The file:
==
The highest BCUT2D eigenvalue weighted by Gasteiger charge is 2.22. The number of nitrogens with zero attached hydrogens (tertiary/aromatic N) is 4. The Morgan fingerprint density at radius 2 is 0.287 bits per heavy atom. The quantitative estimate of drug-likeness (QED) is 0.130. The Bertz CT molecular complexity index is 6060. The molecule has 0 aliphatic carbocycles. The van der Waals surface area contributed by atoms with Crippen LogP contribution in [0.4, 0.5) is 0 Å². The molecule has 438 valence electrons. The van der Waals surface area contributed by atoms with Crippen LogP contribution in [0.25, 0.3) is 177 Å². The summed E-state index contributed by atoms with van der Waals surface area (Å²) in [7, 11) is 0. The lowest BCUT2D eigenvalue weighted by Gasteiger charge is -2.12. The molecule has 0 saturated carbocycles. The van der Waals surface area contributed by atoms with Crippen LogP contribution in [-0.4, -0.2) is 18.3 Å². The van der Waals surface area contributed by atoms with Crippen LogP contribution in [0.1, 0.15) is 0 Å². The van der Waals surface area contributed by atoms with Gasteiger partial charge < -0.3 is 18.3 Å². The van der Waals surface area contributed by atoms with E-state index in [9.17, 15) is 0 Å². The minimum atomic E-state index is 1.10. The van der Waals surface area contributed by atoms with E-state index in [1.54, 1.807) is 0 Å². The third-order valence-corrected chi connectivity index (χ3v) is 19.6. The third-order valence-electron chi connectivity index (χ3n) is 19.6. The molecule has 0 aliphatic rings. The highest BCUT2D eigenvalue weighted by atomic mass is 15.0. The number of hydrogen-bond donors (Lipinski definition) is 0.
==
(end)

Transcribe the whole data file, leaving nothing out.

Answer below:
The highest BCUT2D eigenvalue weighted by Gasteiger charge is 2.22. The number of nitrogens with zero attached hydrogens (tertiary/aromatic N) is 4. The Morgan fingerprint density at radius 2 is 0.287 bits per heavy atom. The quantitative estimate of drug-likeness (QED) is 0.130. The Bertz CT molecular complexity index is 6060. The molecule has 0 aliphatic carbocycles. The van der Waals surface area contributed by atoms with Crippen LogP contribution in [0.4, 0.5) is 0 Å². The molecule has 438 valence electrons. The van der Waals surface area contributed by atoms with Crippen LogP contribution in [0.25, 0.3) is 177 Å². The summed E-state index contributed by atoms with van der Waals surface area (Å²) in [7, 11) is 0. The lowest BCUT2D eigenvalue weighted by Gasteiger charge is -2.12. The molecule has 0 saturated carbocycles. The van der Waals surface area contributed by atoms with Crippen LogP contribution in [-0.4, -0.2) is 18.3 Å². The van der Waals surface area contributed by atoms with Crippen LogP contribution in [0.1, 0.15) is 0 Å². The van der Waals surface area contributed by atoms with Gasteiger partial charge < -0.3 is 18.3 Å². The van der Waals surface area contributed by atoms with E-state index in [9.17, 15) is 0 Å². The minimum atomic E-state index is 1.10. The van der Waals surface area contributed by atoms with E-state index in [1.54, 1.807) is 0 Å². The third-order valence-corrected chi connectivity index (χ3v) is 19.6. The third-order valence-electron chi connectivity index (χ3n) is 19.6. The molecule has 0 aliphatic rings. The highest BCUT2D eigenvalue weighted by atomic mass is 15.0. The number of hydrogen-bond donors (Lipinski definition) is 0.